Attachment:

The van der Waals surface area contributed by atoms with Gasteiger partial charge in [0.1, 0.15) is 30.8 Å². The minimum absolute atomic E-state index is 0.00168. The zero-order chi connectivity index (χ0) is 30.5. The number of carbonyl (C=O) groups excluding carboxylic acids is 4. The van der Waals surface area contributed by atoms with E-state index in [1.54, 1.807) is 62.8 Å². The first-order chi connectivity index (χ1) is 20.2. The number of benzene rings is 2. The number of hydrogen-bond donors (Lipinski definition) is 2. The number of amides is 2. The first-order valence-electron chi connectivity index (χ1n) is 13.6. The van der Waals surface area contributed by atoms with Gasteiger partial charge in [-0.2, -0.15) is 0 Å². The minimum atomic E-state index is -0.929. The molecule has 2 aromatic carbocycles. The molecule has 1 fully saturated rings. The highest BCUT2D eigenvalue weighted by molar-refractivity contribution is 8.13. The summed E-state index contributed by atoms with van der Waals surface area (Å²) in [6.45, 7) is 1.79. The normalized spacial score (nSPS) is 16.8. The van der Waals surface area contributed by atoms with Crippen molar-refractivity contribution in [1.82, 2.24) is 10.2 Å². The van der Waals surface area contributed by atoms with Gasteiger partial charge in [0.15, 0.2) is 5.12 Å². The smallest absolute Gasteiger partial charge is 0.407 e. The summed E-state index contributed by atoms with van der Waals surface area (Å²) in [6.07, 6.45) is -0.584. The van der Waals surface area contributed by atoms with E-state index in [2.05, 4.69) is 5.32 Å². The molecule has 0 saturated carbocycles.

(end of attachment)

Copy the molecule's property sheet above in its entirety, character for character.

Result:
The van der Waals surface area contributed by atoms with Gasteiger partial charge in [0.1, 0.15) is 30.8 Å². The minimum absolute atomic E-state index is 0.00168. The zero-order chi connectivity index (χ0) is 30.5. The number of carbonyl (C=O) groups excluding carboxylic acids is 4. The van der Waals surface area contributed by atoms with E-state index in [1.54, 1.807) is 62.8 Å². The first-order chi connectivity index (χ1) is 20.2. The number of benzene rings is 2. The number of hydrogen-bond donors (Lipinski definition) is 2. The number of amides is 2. The first-order valence-electron chi connectivity index (χ1n) is 13.6. The van der Waals surface area contributed by atoms with Gasteiger partial charge in [-0.2, -0.15) is 0 Å². The minimum atomic E-state index is -0.929. The molecule has 2 aromatic carbocycles. The molecule has 1 fully saturated rings. The highest BCUT2D eigenvalue weighted by molar-refractivity contribution is 8.13. The summed E-state index contributed by atoms with van der Waals surface area (Å²) in [6.45, 7) is 1.79. The normalized spacial score (nSPS) is 16.8. The van der Waals surface area contributed by atoms with Crippen molar-refractivity contribution in [1.82, 2.24) is 10.2 Å². The van der Waals surface area contributed by atoms with Gasteiger partial charge in [0.15, 0.2) is 5.12 Å². The smallest absolute Gasteiger partial charge is 0.407 e. The summed E-state index contributed by atoms with van der Waals surface area (Å²) in [6.07, 6.45) is -0.584. The van der Waals surface area contributed by atoms with E-state index in [2.05, 4.69) is 5.32 Å². The molecule has 0 saturated carbocycles.